Who’s the greatest?
There’s a way to be competitive without hurting others
By Nancy O’Donnell
Walking down the corridor of the business department in the university where I used to teach, I was struck by a poster on the door of one of the professors. It depicted a man climbing a staircase, with others behind him. The caption was something like, “Knowing how to rise above the others.”
For years I passed by that poster without thinking twice. Then one day during the Olympics, I was thinking how sad it was that getting a silver medal meant one wasn’t an “Olympic champion.” I stopped to ask myself if I agreed with the message it was conveying. Initially I thought not, but it got me thinking.
My mother always told me that I was very competitive, always wanting to be first: first in roller skating, first in the class, first to get picked for a team or a group, the highest award. Growing up, I had my fair share of wins and losses, of coming in “second.” That was especially hard to swallow — that fine margin between first and second, the “what ifs.”
At some point along the way, I began to ask myself what was wrong with a silver medal. When not being first means not being good enough, we run into trouble.
Is competition healthy?
Competitiveness is most often associated with economics or sports. We can also think of it as a factor that forms a part of our personality. It is defined as “the possession of a strong desire to be more successful than others.”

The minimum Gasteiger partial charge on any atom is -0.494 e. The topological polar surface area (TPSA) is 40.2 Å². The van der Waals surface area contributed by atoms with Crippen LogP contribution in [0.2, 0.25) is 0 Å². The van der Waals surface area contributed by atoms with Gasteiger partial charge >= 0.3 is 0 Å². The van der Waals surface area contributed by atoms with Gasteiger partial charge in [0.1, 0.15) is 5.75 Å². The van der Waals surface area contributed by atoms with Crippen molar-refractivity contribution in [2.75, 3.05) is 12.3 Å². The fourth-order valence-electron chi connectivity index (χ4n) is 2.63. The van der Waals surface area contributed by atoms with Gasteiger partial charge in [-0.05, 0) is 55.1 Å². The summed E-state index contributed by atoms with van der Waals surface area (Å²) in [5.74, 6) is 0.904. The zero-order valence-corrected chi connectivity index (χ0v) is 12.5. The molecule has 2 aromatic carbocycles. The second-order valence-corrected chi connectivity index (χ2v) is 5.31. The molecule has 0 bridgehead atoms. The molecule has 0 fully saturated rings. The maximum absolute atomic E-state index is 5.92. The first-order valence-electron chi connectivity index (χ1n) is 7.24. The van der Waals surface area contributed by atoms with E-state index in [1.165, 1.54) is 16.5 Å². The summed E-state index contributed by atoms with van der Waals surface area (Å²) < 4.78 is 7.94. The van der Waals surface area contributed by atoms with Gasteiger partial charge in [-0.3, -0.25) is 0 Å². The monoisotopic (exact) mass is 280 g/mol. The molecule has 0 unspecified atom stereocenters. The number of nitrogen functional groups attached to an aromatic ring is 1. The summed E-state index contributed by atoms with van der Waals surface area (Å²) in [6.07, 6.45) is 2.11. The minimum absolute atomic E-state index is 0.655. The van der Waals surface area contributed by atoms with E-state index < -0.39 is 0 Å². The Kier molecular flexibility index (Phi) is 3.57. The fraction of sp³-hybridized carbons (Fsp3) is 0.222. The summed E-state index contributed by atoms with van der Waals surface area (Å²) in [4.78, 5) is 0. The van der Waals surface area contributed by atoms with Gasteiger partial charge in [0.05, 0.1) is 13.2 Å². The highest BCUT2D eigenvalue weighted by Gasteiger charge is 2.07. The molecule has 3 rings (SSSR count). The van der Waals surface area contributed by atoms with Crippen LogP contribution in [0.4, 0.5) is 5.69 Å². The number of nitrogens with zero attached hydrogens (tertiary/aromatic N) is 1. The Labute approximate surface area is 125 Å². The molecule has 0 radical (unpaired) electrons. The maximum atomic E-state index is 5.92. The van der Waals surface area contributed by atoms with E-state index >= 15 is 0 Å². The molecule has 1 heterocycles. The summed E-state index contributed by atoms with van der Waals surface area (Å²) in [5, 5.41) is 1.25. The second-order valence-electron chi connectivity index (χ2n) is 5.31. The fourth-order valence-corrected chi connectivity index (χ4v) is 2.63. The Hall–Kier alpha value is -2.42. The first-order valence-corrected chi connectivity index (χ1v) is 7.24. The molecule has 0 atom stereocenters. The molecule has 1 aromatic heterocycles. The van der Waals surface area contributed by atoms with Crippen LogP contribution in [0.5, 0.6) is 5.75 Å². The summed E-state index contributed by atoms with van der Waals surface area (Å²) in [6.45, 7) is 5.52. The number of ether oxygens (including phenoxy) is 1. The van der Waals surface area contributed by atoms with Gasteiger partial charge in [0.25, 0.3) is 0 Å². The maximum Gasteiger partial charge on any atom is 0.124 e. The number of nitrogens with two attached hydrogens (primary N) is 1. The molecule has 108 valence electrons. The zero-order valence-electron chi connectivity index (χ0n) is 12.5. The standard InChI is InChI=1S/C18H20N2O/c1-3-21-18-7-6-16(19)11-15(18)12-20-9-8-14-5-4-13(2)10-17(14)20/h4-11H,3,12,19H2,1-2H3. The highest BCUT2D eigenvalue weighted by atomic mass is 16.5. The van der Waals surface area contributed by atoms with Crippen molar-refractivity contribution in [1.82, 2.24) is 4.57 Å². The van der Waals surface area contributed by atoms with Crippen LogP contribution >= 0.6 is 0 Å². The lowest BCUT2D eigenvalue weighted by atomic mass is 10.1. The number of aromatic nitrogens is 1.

Most societies and cultures encourage their members to be as good as they possibly can be, to strive to improve and grow. These are considered admirable traits
The tricky part is the “others.” We could begin by asking ourselves whether or not we can feel accomplished and successful without others around us who are less accomplished and less successful. In reality, the very definition of competition includes the necessary presence of others against whom one is competing. In a market economy healthy competition among companies ensures growth and protects the consumer.
Being competitive is associated with both desirable and undesirable qualities. On one hand, competition motivates people to achieve more, to push past their limits. Competition also inspires innovation and improves quality.
On the other side, there is the so-called “unhealthy competition” that finds its source in fear. This can be something internal, like a general fear of failure or a very real fear of not getting into your college of choice. The need to receive validation and attention from external sources, which is rooted in insecurity and self-doubt, makes losing more devastating and can lead to competitive behavior that eventually has a negative impact on relationships.
A new level of competition
The fact that competition is fundamentally linked to comparison with others means that globalization has added an entirely new dimension to our competitive behavior. Through social media and the internet in general, we often find ourselves faced with a skyrocketing number of ways that we can fail by comparing ourselves with people we have never and will never meet.